Under the watchful eye of his mentor Captain Mike Kennedy, probationary firefighter Jack Morrison matures into a seasoned veteran at a Baltimore fire station. Jack has reached a crossroads,... See full summary »
The story takes place in alternative America where the blacks are members of social elite, and whites are inhabitants of inner city ghettos. Louis Pinnock is a white worker in a chocolate ... See full summary »
Scott Barnes (Travolta) is an alcoholic turned social worker hellbent on saving a young boy named Tommy (Lawrence) from self-destructing when he finds out he has begun selling crack in an ... See full summary »
Susan Morrison is getting married to wealthy industrialist Rick Barnes. Danny, her teenage son with ex-husband Frank, isn't happy about this; he stows away in Rick's car one night, planning to go to Frank's house. But while there, he witnesses Rick murdering mysterious stranger Ray Coleman. Problem is, Rick's managed to dispose of most of the evidence, and he's considered a pillar of the community, while Danny has a history of lying. Frank believes him, though, and does some investigating of his own, as Rick's shady past slowly catches up to him and his new family. Written by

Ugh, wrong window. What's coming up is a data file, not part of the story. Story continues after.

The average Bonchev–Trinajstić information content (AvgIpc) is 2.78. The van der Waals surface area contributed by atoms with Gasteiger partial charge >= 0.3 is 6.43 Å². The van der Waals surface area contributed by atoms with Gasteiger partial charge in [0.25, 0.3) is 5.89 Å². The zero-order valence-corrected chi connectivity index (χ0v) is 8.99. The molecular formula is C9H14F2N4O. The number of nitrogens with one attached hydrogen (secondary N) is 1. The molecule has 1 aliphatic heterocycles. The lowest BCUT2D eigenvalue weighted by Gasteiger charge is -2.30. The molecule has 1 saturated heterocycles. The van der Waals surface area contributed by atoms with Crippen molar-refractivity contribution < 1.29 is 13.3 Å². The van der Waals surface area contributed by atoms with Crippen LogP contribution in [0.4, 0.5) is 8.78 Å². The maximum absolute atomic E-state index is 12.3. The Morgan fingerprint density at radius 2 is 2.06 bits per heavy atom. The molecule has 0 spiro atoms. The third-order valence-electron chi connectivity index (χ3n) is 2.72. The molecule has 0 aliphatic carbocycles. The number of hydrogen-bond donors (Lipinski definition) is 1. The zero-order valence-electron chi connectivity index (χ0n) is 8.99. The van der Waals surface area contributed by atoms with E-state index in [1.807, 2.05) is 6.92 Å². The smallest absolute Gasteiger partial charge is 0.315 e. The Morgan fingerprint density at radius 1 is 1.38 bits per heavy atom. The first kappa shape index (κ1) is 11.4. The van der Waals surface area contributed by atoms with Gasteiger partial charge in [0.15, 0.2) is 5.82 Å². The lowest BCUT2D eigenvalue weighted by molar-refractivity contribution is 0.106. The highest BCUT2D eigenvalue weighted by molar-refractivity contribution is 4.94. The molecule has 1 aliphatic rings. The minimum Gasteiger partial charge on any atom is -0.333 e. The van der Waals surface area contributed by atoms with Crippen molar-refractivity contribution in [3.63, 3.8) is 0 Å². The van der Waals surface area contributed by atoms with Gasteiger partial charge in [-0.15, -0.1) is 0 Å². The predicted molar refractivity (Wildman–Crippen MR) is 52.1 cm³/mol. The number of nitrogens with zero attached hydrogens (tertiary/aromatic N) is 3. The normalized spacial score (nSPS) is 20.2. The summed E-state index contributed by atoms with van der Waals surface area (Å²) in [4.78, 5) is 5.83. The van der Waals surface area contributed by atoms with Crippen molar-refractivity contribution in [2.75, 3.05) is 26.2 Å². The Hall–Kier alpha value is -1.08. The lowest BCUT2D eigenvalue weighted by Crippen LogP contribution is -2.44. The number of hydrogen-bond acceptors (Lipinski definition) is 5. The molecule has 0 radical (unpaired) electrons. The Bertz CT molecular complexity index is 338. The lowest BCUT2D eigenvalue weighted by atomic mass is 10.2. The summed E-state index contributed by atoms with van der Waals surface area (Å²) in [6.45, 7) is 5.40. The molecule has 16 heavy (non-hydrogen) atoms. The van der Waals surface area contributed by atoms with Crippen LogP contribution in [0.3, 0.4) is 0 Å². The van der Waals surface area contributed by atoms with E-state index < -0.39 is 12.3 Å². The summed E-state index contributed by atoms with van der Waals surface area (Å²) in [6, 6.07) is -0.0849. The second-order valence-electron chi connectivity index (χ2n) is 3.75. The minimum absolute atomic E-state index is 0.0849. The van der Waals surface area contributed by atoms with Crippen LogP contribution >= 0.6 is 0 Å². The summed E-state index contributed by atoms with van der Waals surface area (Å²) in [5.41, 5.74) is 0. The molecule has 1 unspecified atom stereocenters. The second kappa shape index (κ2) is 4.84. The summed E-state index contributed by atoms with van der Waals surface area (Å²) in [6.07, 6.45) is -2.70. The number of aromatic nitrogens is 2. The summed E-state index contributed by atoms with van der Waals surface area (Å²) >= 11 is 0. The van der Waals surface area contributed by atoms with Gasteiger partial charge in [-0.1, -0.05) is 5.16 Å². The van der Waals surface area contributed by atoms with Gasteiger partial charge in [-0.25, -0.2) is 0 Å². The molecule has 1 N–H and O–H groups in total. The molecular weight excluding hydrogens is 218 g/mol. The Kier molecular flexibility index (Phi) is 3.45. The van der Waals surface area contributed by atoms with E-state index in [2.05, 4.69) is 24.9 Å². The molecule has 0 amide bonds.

Jon Reeves <firstname.lastname@example.org>
The website address when Frank (Travolta) is looking for information about Ray Coleman is http://www.chicagoenquirer#/.com/raycoleman1999/threeconvictions-385803.html. It does not exist. See more »
At the end of the movie, when Frank, Rick and Danny are sailing Frank gives direction to turn the ship around and starts doing a tack (shifting the sailboat with the nose into the wind). Checking the horizon we can see the boat turning right. The next shot (taken from above) shows the boat making a jibe (shifting the sailboat with the stern through the wind), turning left. See more »
Dull unoriginal thriller enlivened by excellent performances.
Well, this is certainly nothing we haven't seen before. A rerun of every domestic situation thriller of the past two decades (everything from "Pacific Heights" to "The Hand That Rocks the Cradle"), its one saving grace is its excellent performances: Matt O'Leary, who was also fantastic as Fenton in the brilliant "Frailty", gives a very intelligent mature perfromance; John Travolta makes a likeable hero, while Vince Vaughan is good as the creepy villian (much better than his camp performance as Norman Bates in Gus Van Sant's pointless remake of "Psycho"); and Teri Polo does the best she can with the role of damsel-in-distress. Otherwise, a very dull (apart from the scene where O'Leary is hiding in the car watching the murder
this is suspenseful) movie, with no originality whatsoever.
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